CENTER FOR BIOLOGICAL DIVERSITY Tucson AZ
NEWS RELEASE: for immediate release Wednesday, October 29, 2003
Conservationists Indicate Lawsuit for Wetlands Dragonfly Critical
Contact: Daniel R. Patterson, Ecologist, CBD 520.623.5252 x 306 or
WASHINGTON DC -- National and regional environmental groups today filed a legal notice of intent to sue the Bush administration over its failure to designate critical habitat for the Hine’s emerald dragonfly, a wetlands-dependent endangered species found in small areas of Michigan, Illinois, Wisconsin and Missouri. The dragonfly is endangered by urban sprawl, agricultural development, toxic pollution, logging, water diversions, off-road vehicles, vacation home development and road & pipeline construction.
“Independent research shows that species with critical habitat are less likely to decline and twice as likely to be recovering as those without.” said Daniel R. Patterson, a Michigan-native and ecologist with the Center for Biological Diversity. “We’re noticing Secretary Norton of her legal obligation to designate critical habitat so the dragonfly can recover.”
The Hine’s emerald dragonfly (Somatochlora hineana) was listed as an endangered species in 1995. It has brilliant green eyes, and is distinguished from all other species of Somatochlora by its dark metallic green thorax with two distinct creamy-yellow lateral lines.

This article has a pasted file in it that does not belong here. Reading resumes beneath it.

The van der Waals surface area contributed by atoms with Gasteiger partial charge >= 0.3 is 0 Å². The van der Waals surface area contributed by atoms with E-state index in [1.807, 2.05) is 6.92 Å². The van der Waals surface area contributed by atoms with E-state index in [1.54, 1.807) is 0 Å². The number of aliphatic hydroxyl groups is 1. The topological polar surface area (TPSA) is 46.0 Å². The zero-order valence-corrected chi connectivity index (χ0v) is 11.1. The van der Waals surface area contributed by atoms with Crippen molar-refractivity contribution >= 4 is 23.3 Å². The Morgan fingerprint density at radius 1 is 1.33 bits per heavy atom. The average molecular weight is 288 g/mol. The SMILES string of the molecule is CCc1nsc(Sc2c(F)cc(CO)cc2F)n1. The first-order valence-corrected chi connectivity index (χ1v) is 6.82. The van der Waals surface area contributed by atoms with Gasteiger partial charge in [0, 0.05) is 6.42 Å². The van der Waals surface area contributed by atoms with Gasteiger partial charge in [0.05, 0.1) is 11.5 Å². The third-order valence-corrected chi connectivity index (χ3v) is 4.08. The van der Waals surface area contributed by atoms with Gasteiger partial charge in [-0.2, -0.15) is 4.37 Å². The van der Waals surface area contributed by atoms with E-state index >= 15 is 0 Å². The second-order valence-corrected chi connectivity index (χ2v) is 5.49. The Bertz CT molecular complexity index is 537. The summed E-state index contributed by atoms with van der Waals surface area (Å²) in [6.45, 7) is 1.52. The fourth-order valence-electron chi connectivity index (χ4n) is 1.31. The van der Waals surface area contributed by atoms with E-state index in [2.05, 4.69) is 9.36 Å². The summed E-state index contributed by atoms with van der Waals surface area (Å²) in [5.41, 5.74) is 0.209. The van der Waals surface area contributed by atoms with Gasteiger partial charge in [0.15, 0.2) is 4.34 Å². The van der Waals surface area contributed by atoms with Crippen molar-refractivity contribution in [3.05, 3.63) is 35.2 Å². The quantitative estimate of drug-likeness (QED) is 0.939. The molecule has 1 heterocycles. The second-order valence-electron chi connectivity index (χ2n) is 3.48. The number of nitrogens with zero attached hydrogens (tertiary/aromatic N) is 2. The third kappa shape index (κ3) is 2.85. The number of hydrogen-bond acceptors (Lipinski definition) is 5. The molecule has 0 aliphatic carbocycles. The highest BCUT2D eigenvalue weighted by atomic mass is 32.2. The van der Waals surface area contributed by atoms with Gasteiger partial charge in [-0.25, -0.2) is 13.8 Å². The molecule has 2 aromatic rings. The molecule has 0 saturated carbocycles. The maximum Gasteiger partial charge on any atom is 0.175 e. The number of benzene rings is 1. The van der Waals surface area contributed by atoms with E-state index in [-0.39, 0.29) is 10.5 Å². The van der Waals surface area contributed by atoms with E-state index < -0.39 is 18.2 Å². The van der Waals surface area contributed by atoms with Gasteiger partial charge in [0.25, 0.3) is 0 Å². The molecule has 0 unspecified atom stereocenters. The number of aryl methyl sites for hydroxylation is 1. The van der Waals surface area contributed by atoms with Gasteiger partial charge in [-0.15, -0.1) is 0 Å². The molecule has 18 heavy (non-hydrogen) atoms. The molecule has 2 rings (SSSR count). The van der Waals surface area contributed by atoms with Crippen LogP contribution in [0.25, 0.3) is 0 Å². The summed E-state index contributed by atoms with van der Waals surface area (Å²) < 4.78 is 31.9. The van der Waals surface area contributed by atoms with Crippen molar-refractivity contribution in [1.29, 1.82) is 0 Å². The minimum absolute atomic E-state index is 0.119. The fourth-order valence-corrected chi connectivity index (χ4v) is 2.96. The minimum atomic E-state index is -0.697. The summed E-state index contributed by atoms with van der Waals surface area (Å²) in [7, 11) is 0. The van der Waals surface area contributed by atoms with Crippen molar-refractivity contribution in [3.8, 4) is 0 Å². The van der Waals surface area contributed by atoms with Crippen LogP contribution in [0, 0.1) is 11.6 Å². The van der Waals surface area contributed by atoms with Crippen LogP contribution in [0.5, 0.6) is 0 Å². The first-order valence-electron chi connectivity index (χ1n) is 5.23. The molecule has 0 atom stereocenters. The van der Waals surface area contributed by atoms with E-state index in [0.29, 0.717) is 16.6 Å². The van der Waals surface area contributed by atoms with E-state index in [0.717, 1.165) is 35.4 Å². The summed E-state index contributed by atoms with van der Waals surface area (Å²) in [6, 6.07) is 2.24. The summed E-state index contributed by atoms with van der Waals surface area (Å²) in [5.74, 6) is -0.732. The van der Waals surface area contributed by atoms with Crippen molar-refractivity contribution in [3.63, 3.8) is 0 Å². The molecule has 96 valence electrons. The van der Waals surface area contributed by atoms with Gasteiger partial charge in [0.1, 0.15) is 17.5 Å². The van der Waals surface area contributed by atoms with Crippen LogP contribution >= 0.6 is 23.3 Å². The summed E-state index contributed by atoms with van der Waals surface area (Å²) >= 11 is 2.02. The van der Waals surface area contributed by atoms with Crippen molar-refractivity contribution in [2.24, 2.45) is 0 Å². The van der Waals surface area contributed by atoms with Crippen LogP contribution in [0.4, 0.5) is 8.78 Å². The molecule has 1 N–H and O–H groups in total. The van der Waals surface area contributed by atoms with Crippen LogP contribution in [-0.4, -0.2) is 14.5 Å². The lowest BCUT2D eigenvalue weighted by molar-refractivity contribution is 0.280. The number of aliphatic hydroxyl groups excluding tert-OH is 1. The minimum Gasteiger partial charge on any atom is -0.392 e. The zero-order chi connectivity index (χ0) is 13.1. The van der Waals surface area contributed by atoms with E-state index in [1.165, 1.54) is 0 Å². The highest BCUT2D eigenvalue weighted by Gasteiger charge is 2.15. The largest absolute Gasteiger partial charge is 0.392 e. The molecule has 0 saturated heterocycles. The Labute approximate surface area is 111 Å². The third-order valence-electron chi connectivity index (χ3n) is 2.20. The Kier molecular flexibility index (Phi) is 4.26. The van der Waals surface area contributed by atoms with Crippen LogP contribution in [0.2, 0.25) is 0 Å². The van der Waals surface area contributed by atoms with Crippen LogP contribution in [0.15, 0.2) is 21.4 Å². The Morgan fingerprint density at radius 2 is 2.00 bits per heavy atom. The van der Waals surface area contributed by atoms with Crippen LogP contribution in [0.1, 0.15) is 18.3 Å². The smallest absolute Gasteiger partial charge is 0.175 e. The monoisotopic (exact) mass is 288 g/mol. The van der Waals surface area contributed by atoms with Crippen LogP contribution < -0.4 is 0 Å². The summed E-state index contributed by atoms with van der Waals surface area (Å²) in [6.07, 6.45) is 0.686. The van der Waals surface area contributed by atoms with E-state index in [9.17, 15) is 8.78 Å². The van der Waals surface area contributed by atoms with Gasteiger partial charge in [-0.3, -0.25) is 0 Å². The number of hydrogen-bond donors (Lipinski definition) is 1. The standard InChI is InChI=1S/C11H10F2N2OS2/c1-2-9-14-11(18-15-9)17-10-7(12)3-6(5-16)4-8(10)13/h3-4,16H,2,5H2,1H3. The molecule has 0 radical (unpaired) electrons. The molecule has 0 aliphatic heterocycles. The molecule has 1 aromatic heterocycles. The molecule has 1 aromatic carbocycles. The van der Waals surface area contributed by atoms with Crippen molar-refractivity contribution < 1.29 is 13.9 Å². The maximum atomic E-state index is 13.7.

“The U.S. Fish and Wildlife Service has recognized that habitat loss is the primary reason for this species decline, and that a critical habitat designation would help save this unique wetlands dragonfly from extinction and yet, has not proposed habitat protection.” said Andrew Hanson, an attorney and board member of Habitat Education Center.
The Great Lakes Region of the U.S. Fish and Wildlife Service has established a disturbing pattern and practice of failing to protect habitat for listed species within the region. Of the almost 80 species listed as threatened or endangered in the region, only 4 have critical habitat designated. Of those 4, two were forced by citizen lawsuits or petition; the other two occurred in the late 1970s. The region has not designated critical habitat on its own initiative, as the law requires, for any species within the region in nearly a quarter century.
It is suspected that the Hine’s emerald dragonfly has already been lost in Ohio, Indiana and Alabama. It is still found in Mackinac, Presque Isle and Alpena Counties, Michigan; Door, Kewaunee and Ozaukee Counties, Wisconsin; Cook, DuPage and Will Counties, Illinois; and Iron and Reynolds Counties, Missouri.
“Although habitat loss is a primary factor in the decline of the dragonfly, the U.S. Fish and Wildlife Service has failed to designate and protect the critical habitat needed to help save this endangered wetlands species” said Doug Cornett, Executive Director of Northwoods Wilderness Recovery.
For a species photo, locations map, and/or copy of the notice, please contact Daniel Patterson.
More info on critical habitat: http://www.biologicaldiversity.org/swcbd/Programs/policy/ch/sub1.html